T-Mobile USA is pushing hard to attract prepaid subscribers and is incentivizing its dealers to promote its "Monthly 4G" plans as a key part of its strategy while uncertainty over the fate of AT&T's (NYSE:T) proposed $39 billion acquisition of T-Mobile lingers.
T-Mobile recently introduced new pay-by-the day plans as well as a new monthly plan, all on the heels of a deal with Walmart to offer a prepaid plan. Sold exclusively through Walmart and online, the $30 no-contract plan offers up to 5 GB of data on T-Mobile's HSPA+ network, unlimited texting and 100 voice minutes with a charge of 10 cents per minute beyond that.
In addition to the new plans, according to the Wall Street Journal, T-Mobile has introduced a tiered compensation system for dealers to give them higher up-front payments to promote its $50-$70 unlimited prepaid plans, which T-Mobile started offering this year. "In the past, we've not been very attentive to prepaid customers," Todd Heiner--whose Salt Lake City company, Express Locations LLC, runs more than 80 T-Mobile stores in 10 states--told the Journal. He said the new incentives are "really encouraging everyone to not let [a customer] walk out of a store before we've talked about Monthly 4G."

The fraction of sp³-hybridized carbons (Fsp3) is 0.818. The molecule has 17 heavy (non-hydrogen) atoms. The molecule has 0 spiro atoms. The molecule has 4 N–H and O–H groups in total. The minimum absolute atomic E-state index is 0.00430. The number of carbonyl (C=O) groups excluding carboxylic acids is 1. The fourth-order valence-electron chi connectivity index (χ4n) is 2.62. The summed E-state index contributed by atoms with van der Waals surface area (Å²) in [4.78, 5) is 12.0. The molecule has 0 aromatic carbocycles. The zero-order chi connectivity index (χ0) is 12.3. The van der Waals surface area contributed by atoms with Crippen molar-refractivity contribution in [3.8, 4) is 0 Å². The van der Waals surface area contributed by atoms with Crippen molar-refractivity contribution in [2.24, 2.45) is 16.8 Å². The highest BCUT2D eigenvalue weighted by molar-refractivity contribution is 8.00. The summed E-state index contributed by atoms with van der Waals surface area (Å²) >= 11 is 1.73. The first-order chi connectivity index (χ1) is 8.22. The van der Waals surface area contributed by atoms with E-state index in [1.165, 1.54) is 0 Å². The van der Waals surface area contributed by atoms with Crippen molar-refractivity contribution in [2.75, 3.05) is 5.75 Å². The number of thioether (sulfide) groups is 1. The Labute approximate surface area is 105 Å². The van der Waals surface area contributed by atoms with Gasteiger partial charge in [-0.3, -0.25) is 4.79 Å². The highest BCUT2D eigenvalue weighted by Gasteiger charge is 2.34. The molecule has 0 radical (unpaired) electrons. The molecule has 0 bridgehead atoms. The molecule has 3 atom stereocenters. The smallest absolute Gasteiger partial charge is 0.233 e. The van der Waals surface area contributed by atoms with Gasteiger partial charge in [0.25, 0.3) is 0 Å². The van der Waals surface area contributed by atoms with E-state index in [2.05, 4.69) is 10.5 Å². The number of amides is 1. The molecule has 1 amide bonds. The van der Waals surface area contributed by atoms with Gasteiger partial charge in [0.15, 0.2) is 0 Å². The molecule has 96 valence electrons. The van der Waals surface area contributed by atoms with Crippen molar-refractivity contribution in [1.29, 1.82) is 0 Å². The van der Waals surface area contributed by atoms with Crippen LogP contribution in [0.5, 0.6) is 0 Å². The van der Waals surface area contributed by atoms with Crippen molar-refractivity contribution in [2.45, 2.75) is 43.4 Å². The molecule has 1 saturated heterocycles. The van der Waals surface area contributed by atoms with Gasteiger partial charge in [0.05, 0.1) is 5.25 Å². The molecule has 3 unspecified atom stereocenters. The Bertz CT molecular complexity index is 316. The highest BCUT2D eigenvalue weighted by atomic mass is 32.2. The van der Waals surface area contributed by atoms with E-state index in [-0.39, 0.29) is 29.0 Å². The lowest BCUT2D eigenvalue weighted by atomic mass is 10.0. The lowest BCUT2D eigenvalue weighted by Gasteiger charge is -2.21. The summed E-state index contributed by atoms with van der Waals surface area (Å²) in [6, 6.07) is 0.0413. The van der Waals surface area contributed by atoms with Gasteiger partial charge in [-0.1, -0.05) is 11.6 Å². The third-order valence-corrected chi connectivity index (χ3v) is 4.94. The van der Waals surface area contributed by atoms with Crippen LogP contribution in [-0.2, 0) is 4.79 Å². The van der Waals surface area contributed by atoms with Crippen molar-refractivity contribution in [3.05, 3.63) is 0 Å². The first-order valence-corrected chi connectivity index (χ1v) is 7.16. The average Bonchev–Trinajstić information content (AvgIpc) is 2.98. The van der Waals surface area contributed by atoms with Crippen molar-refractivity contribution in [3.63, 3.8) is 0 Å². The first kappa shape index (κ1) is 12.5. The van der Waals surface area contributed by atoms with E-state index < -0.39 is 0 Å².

T-Mobile confirmed that it had launched a new compensation structure for its dealers along with the new monthly prepaid plans. Through the first two quarters of the year the carrier has added a net of 514,000 prepaid and MVNO customers and lost a net of 472,000 postpaid customers. Since June 2010 T-Mobile has added a net of 933,000 prepaid customers and lost 1 million postpaid subscribers. But uncertainty hangs over T-Mobile; AT&T has said it will seek a settlement with the Department of Justice, which has sued to block AT&T's plans to acquire T-Mobile on antitrust grounds. AT&T is also preparing for a Feb. 13 trial.
While prepaid growth has been strong, T-Mobile is still pushing hard for postpaid additions, using its HSPA+ 42 network as a key differentiator in the market. Still, T-Mobile has been using the network as a way to lure customers who might want more data access than voice minutes, as evidenced by the Walmart plan. "They are in the relatively fortunate position of having a high-quality data network that is relatively vacant," Sanford C. Bernstein Research analyst Craig Moffett told the Journal. "That gives them a lot of strategic maneuverability."
- see this WSJ article (sub. req.)
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